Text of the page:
A quick piece of advice for new developers: learn to make the mental and emotional sacrifices necessary to get a good 1.0 online. 1.1 is not a failure.
Yesterday, I gave quick talk at Starter League about what new-to-the-game developers can expect once they leave the friendly confines of their program. The talk itself was a sort of list of things I'd like everyone coming into this world to know. These points were generalities, but not a single one insincere.
The point that I think resonated the most was that without sacrifice, there is no launch. You must learn when to let go, and let go live. I'm really not one for mantras, but this was a lesson hard learned in my professional experience, and I'm a far better developer for having learned it.
The tenant of this idea is that, as developers, we're the gatekeepers of the project(s). That means it's in some way (or completely) in our hands and minds to say whether or not something is ready to go. We're also a breed prone to indulging ourselves in unnecessary work with an ill-defined pay-off, such as delaying launch to add just one more feature or swapping out parts for something edgier, newer.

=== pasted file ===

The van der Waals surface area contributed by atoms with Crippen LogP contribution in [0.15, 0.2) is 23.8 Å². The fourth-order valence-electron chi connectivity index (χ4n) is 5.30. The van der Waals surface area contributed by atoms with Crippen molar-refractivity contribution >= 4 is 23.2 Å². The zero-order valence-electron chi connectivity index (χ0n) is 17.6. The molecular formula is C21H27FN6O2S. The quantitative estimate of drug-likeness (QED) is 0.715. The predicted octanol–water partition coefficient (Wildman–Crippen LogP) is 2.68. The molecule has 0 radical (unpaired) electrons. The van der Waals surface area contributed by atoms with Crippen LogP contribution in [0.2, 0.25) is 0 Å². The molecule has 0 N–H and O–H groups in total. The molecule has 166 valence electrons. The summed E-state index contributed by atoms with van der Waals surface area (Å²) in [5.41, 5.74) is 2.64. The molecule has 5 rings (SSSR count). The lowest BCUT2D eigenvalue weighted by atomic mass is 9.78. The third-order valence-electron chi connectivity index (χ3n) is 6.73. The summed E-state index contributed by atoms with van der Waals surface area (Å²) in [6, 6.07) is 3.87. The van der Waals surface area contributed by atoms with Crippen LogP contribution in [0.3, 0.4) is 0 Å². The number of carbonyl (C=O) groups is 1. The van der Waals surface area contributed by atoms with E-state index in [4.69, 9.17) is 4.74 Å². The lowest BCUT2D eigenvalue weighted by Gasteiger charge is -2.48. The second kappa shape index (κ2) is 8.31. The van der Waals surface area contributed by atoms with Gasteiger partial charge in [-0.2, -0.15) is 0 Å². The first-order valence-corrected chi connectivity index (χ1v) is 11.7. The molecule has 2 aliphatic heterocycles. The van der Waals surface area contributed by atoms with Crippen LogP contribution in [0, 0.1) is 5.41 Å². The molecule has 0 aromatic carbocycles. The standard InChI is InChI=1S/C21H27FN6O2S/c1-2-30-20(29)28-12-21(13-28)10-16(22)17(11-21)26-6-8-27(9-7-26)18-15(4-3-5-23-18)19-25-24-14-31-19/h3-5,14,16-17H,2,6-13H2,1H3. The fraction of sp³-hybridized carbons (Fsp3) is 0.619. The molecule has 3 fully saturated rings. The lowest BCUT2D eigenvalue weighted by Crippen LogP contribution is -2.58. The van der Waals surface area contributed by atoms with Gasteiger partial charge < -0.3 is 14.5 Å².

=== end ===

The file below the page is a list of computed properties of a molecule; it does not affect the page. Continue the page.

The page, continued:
In reality, we're conning ourselves into thinking that the (latest and greatest) lightbulb that just turned on is the light at the end of the tunnel.
Learning how to make sacrifices is key to any developer's growth because learning to make sacrifices is learning how to manage. Without this, there is no launch and there is no iterate; there is only regret. Or, you're the person always talking about their ideas with nothing to show for them.
So, please, while you're planning your app or while you're in the thick of it, devote time to thinking critically about what you do not need. Don't cut everything and launch a weak product—no one will take your anemic functionality and default Bootstrap skin seriously. Just think “is this feature and time-debt I'll take on reasonable or essential to take this live?” That question is as valid for 0.1 as it is for 1.0, 2.0, and so on.
Learn to focus on the work that means the most. Embrace quality, but also embrace the sanity that iteration allows.